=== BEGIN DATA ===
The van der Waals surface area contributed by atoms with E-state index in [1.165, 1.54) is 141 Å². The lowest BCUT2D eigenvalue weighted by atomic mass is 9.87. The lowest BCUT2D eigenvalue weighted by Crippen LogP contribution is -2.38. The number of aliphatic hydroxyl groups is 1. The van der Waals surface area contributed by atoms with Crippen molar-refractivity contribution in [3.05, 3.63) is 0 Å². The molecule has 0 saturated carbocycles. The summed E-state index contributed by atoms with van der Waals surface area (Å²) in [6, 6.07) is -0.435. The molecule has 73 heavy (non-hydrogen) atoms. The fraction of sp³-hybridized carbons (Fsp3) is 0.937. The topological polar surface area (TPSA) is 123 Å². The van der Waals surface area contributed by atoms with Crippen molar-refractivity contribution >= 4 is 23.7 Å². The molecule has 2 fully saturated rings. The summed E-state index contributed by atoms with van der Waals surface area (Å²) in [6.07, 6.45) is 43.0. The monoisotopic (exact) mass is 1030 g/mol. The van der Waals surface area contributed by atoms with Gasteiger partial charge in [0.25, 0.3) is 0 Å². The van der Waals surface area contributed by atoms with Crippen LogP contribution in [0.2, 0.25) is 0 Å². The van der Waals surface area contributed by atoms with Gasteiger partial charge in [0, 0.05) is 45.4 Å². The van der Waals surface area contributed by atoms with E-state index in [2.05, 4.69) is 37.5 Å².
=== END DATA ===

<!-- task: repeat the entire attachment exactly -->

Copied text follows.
The van der Waals surface area contributed by atoms with E-state index in [1.165, 1.54) is 141 Å². The lowest BCUT2D eigenvalue weighted by atomic mass is 9.87. The lowest BCUT2D eigenvalue weighted by Crippen LogP contribution is -2.38. The number of aliphatic hydroxyl groups is 1. The van der Waals surface area contributed by atoms with Crippen molar-refractivity contribution in [3.05, 3.63) is 0 Å². The molecule has 0 saturated carbocycles. The summed E-state index contributed by atoms with van der Waals surface area (Å²) in [6, 6.07) is -0.435. The molecule has 73 heavy (non-hydrogen) atoms. The fraction of sp³-hybridized carbons (Fsp3) is 0.937. The topological polar surface area (TPSA) is 123 Å². The van der Waals surface area contributed by atoms with Crippen molar-refractivity contribution >= 4 is 23.7 Å². The molecule has 2 fully saturated rings. The summed E-state index contributed by atoms with van der Waals surface area (Å²) in [6.07, 6.45) is 43.0. The monoisotopic (exact) mass is 1030 g/mol. The van der Waals surface area contributed by atoms with Gasteiger partial charge in [0.25, 0.3) is 0 Å². The van der Waals surface area contributed by atoms with Crippen LogP contribution in [0.2, 0.25) is 0 Å². The van der Waals surface area contributed by atoms with Gasteiger partial charge in [0, 0.05) is 45.4 Å². The van der Waals surface area contributed by atoms with E-state index in [2.05, 4.69) is 37.5 Å².